For final overclock long term testing, just follow the above with 1-2 hours of solid Linxpak
testing!

So how do you Over Clock your CPU?


Start off by adjusting the turbo multiplier by 1 notch each time, then test for stability. If it
passes keep going till you get an error in stability testing, now you've more or less found
how far you can OC on stock voltages. If your on regular air cooling, think about quitting at
this point, the headroom left in OC'ing is almsot not worth the cost (as my note states in
VCore section); it's your call! Now your going to raise your vcore which leads me to my next
two notes on straight vcore and offset vcore.

Straight Vcore:
This is what most people think of when adjust vcore. Even though you are raising the vcore
you are raising it 100% of the time. Even when your processor is at a low x16 power state it
might still be getting 1.4v, not the 1v that you might have otherwise. This causes more
strain and most of all higher thermal properties on the CPU. This can cause degradation
over time. I would never exceed 1.34-8v of straight Vcore voltage on a Sandy Bridge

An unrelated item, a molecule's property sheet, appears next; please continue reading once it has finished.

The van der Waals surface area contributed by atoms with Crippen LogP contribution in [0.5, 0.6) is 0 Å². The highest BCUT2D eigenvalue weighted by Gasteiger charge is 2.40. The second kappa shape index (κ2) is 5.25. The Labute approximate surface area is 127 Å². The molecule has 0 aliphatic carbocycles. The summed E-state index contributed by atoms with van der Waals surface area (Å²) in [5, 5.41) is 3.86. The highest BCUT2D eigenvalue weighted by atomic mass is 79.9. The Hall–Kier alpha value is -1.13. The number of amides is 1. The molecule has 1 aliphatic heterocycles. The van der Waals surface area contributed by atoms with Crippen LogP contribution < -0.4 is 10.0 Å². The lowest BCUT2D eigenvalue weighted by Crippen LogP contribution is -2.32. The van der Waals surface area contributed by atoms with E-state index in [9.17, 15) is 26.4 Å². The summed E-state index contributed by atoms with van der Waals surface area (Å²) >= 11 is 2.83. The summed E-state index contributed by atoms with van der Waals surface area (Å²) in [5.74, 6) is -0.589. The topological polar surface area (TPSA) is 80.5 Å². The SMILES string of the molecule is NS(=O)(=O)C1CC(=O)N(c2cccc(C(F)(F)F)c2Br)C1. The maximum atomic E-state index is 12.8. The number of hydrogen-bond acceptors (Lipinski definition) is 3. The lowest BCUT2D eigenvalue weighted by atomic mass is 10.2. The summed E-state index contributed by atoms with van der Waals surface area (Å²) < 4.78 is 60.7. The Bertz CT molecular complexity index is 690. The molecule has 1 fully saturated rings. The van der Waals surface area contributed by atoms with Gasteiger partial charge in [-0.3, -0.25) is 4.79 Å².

processor! Unless you change system components often!

Offset Vcore (suggested method):


This is the suggested method, what it does is adds an offset to the VID. The CPU might be
asking for a VID that normally results in 1v. With an offset of .05 that will ~become 1.05v
(it's not a 100% perfect straight science!). The bonus to this method is that your not stuck
at "full power" vcore constantly, thus allowing the processor to wrest, have lower thermal
properties, and generally last much longer. I argue that by using offset (unless your doing
something that takes 100% of the cpu constantly) you can push higher Vcore voltage
without worry. Can easily add .02v to any cooling solution.

Now that your raising, raise slowly, no more than 0.010v at a time, test stability, and
repeat. Remember when testing do not be concerned with the voltage varrying slightly,
when it drops a hair amount that's called vdroop. This can be solved with more advanced
techniques which I will go into later in the advanced section in the next post.